5. Subbiah, V., nn Oncol 31, 1115-1118 (2020).

      6. Tsao, M.S., J Thorac Oncol 13, 1302-1311 (2018).

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    IS07 - Industry Symposium Sponsored by Roche: Expert Perspectives on the Management of Lung Cancer (ID 284)

    • Event: WCLC 2020
    • Type: Industry Symposium
    • Track:
    • Presentations: 2
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      IS07.01 - The Past, Present and Future of Biomarker-Driven Advanced NSCLC (ID 4339)

      16:45 - 17:45  |  Presenting Author(s): Solange Peters

      • Abstract

      Abstract not provided

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      IS07.02 - Future Directions for Cancer Immunotherapy: Resectable NSCLC and Novel Combinations in Lung Cancer (ID 4340)

      16:45 - 17:45  |  Presenting Author(s): Solange Peters

      • Abstract

      Abstract not provided

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    MA06 - Molecular Developments and Novel Treatments in Mesothelioma and Thymoma (ID 134)

    • Event: WCLC 2020
    • Type: Mini Oral
    • Track: Mesothelioma, Thymoma and Other Thoracic Malignancies
    • Presentations: 1
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      MA06.03 - Phosphorylated Ribosomal Protein S6, Correlation With Characteristics and Clinical Outcome in Patients With MPM: Results from ETOP Mesoscape (ID 2260)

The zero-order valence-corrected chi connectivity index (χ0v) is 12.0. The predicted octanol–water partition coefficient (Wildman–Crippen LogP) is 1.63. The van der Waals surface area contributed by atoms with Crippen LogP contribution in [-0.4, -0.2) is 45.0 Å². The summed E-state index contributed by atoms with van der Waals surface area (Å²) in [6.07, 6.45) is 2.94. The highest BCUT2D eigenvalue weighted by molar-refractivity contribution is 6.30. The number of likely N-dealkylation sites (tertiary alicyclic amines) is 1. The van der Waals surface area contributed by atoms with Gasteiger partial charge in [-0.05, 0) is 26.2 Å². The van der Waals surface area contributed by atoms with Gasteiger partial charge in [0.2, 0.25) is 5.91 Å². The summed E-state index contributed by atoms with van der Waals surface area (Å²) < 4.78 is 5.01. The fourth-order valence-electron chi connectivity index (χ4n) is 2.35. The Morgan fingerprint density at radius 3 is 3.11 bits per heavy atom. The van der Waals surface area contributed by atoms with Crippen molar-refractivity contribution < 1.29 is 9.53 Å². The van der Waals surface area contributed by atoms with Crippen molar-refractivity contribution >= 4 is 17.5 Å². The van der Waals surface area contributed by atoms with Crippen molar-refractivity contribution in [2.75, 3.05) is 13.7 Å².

14:15 - 15:15  |  Author(s): Solange Peters

      • Abstract

      Introduction

      Malignant pleural mesothelioma (MPM) is an aggressive malignancy with increasing prevalence and poor prognosis. The European Thoracic Oncology Platform (ETOP) Mesoscape project was designed to address clinical, pathological, and molecular characteristics of MPM patients and their impact on outcome, along with having formalin-fixed paraffin embedded tumour tissue available for central analysis. In previous studies the phosphorylated ribosomal protein S6 (pS6), which is a downstream target of PI3K /mTORC1 signaling, was associated with clinical outcome, and low pS6 immunoreactivity was significantly correlated with longer progression free survival in other MPM patients. Correlating pS6 with the clinical as well as pathological information in Mesoscape allows researchers to improve the knowledge and facilitate decision-making in patients with MPM.